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Skeletons dug up from the ruins of the Æbelholt monastery show us medieval violence, sickness, and life
He was struck down from behind with something blunt and hard, and his skull cracked.
He then lived on for several days, most likely in agony. This is what the lesions on his skull can tell us.
Maybe his injury was a battle wound, maybe it was just some kind of brawl. Maybe his friends helped him, transporting him by cart, maybe for days on end, to finally reach the monastery of Æbelholt in northern Sjælland, Denmark. We don’t know. But he was buried – no coffin, head towards the west as is the custom – in the monastery’s churchyard.
Now, 5 – 800 years later, he is one of more than 600 skeletons from the site of Æbelholt packed into cardboard boxes and crates at the University of Copenhagen’s Medical Museion.
This summer, the rain storm that hit Copenhagen engulfed the cellars of the museum, submerging our friend and his boney mates once again, this time in water.
The Abbey of Æbelholt was founded in 1170-75 on the verge of Gribskov forest. Known for its medical expertise, it functioned a bit like a hospital right up until the upheavals of the Protestant Reformation in the 1500s.
»Æbelholt was a particularly well known place for treating disease and injuries, certainly throughout Sjælland and Denmark, but also throughout the region,« explains Ion Meyer, Head of Collections at the Medical Museion.
»We cannot compare their medical expertise with today, but at the time the munks were the most knowledgeable in the areas of anatomy and surgery,« he says.
Medical treatment ranged from the extremes of trepanning, a kind of early brain surgery consisting of drilling a hole into the skull; to bloodletting; to the use of hot irons; to herbs that worked as laxatives or the opposite, herbs that induced vomiting, sleep, urine or sweat.
About half of the burials at Æbelholt were men, the rest women and infants. Five of the women had foetuses inside them.
In the Middle Ages child delivery, by caesarean section or surgery through the abdomen, was only used in extreme circumstances, often after the woman had died, according to Ion Meyer.
The position of one of these women and her foetus shows that it was expelled from her body after death and burial, a so-called post-mortal birth.
It was a short life. Judging by the Æbelholt burials, the average life span was 34 years of age for a man, 27.7 years for a woman. Men were on average 1.71 metres tall, women 1.61.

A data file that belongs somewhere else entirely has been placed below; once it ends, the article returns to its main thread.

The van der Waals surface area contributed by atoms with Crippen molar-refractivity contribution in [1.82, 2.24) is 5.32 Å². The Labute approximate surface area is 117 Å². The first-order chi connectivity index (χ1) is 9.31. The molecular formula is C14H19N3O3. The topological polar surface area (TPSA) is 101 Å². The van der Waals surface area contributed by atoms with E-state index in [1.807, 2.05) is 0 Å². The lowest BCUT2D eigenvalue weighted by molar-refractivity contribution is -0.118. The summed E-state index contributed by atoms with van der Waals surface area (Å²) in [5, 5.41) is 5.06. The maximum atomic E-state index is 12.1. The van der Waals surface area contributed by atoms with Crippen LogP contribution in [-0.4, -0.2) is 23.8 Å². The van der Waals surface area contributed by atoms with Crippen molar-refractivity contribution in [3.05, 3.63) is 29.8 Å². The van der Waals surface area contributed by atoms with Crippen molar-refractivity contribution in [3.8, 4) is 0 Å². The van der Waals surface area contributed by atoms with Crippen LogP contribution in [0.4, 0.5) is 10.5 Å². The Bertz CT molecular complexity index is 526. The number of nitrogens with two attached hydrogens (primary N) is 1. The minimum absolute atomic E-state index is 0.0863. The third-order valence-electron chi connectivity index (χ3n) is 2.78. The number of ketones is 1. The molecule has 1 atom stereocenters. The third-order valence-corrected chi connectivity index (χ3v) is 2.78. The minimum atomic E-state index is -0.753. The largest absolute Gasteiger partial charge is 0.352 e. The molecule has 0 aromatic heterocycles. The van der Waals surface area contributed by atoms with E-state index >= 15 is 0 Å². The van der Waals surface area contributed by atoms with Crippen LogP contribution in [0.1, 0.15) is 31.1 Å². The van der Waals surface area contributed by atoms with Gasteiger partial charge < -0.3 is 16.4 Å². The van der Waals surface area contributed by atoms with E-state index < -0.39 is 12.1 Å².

At the onset of the Protestant Reformation, the King wanted to reduce the power of the monasteries. Æbelholt was closed down. At first the buildings were used by surrounding, now protestant, parishes for services. Soon the buildings relapsed into ruin with some of the stones finding their way to the King’s nearby Frederiksborg Castle, others being taken for chimneys and walls by nearby farmers.
Three centuries later, by the 1840s, there was nothing left to be seen. The whole site had been turned into well-cultivated pasture.
»The stories lived on, but they became more and more distant« Ion Meyer retells. Folk memory of the time when Æbelholt was a major Northern European medical centre had receded.
Enter Vilhelm Møller-Christensen, a medical doctor and professor in medical history at the University of Copenhagen. The Æbelholt site had been located in 1935, and he knew that it was an important place for the treatment of disease in the Middle Ages. Maybe new medical knowledge could be applied to the older diseases found at a burial site there?
For ten years, from 1941 to 1950, he and his medical students spent their summers meticulously excavating the cemeteries. In all nearly 1,000 skeletons were found.
Some archaeologists at the time criticised the doctor and his students for their excavation methods. But their knowledge of anatomy helped them to dry and preserve vital parts of the skeletons for later analysis, explains Ion Meyer.
»I know of no other excavation where the skeletal remains have been so well taken care of and preserved,« he says.
Take the bones of the inner ear for example. They are not attached to the cranium, so when a skeleton is removed by a non-expert, the ear bones typically fall through, possibly disappearing.
But these bones are important for diagnosing particular diseases, including the infection of the ear called otitis.
In the crates and boxes, the inner ear bones are in little see-through plastic bags.
Nowadays all the buzz is about finding DNA. And I ask Ion Meyer about it. Could we, with modern technology extract any DNA from the Æbelholt human remains?
»Most of the dead were buried without a coffin, and after death everything except the skeleton is transformed slowly into the surrounding organic material,« he explains.
In exceptional circumstances, say for a high ranking abbot, a stone coffin could have been used, allowing the corpse to dry out: Then hair could have been found. But this is all speculation, Ion emphasises. In the case of Æbelholt, no DNA has been found so far.
This said, newer medical advances are continuously re-applied to the skeleton collection. The doctor-excavator Møller-Christensen himself used this and other collections to test theories of leprosy and syphilis.
So all we have is the skeletons and the evidence of a time that was hard, short, violent, and from our perspective, brutish. The lay brothers who buried the dead at Æbelholt did not take any particular care that subsequent burials were not on, or even through, the remains of previous ones.
In his 1958 book about the excavation Professor Møller-Christensen quotes the inscription on a 12th century woman’s grave in St. Olai’s Church in nearby Roskilde:
You who pass with bended head, I beg you. Pray to the Lord! I am, what you will become. What you are, I have been. Stop, read and cry.
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